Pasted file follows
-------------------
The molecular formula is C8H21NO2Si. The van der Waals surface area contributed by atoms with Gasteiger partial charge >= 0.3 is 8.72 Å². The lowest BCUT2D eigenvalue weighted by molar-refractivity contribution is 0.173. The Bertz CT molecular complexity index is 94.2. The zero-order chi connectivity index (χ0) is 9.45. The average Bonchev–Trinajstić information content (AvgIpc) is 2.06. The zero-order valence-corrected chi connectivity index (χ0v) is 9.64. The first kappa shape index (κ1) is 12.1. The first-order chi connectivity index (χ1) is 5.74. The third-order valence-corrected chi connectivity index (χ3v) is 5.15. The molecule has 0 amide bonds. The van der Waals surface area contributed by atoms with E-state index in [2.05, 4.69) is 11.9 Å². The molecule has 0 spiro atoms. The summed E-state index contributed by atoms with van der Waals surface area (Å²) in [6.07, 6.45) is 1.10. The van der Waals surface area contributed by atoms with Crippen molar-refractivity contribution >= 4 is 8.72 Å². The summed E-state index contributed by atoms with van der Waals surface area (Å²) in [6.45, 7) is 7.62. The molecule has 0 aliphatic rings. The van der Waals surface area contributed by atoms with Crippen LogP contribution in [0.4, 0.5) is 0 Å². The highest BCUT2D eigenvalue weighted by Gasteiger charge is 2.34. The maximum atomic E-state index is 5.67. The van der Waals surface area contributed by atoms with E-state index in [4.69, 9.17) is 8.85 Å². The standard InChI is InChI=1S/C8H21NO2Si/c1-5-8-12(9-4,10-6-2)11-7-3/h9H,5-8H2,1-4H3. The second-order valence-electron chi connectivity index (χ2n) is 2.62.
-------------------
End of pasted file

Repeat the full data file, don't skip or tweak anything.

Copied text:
The molecular formula is C8H21NO2Si. The van der Waals surface area contributed by atoms with Gasteiger partial charge >= 0.3 is 8.72 Å². The lowest BCUT2D eigenvalue weighted by molar-refractivity contribution is 0.173. The Bertz CT molecular complexity index is 94.2. The zero-order chi connectivity index (χ0) is 9.45. The average Bonchev–Trinajstić information content (AvgIpc) is 2.06. The zero-order valence-corrected chi connectivity index (χ0v) is 9.64. The first kappa shape index (κ1) is 12.1. The first-order chi connectivity index (χ1) is 5.74. The third-order valence-corrected chi connectivity index (χ3v) is 5.15. The molecule has 0 amide bonds. The van der Waals surface area contributed by atoms with E-state index in [2.05, 4.69) is 11.9 Å². The molecule has 0 spiro atoms. The summed E-state index contributed by atoms with van der Waals surface area (Å²) in [6.07, 6.45) is 1.10. The van der Waals surface area contributed by atoms with Crippen molar-refractivity contribution >= 4 is 8.72 Å². The summed E-state index contributed by atoms with van der Waals surface area (Å²) in [6.45, 7) is 7.62. The molecule has 0 aliphatic rings. The van der Waals surface area contributed by atoms with Crippen LogP contribution in [0.4, 0.5) is 0 Å². The highest BCUT2D eigenvalue weighted by Gasteiger charge is 2.34. The maximum atomic E-state index is 5.67. The van der Waals surface area contributed by atoms with E-state index in [4.69, 9.17) is 8.85 Å². The standard InChI is InChI=1S/C8H21NO2Si/c1-5-8-12(9-4,10-6-2)11-7-3/h9H,5-8H2,1-4H3. The second-order valence-electron chi connectivity index (χ2n) is 2.62.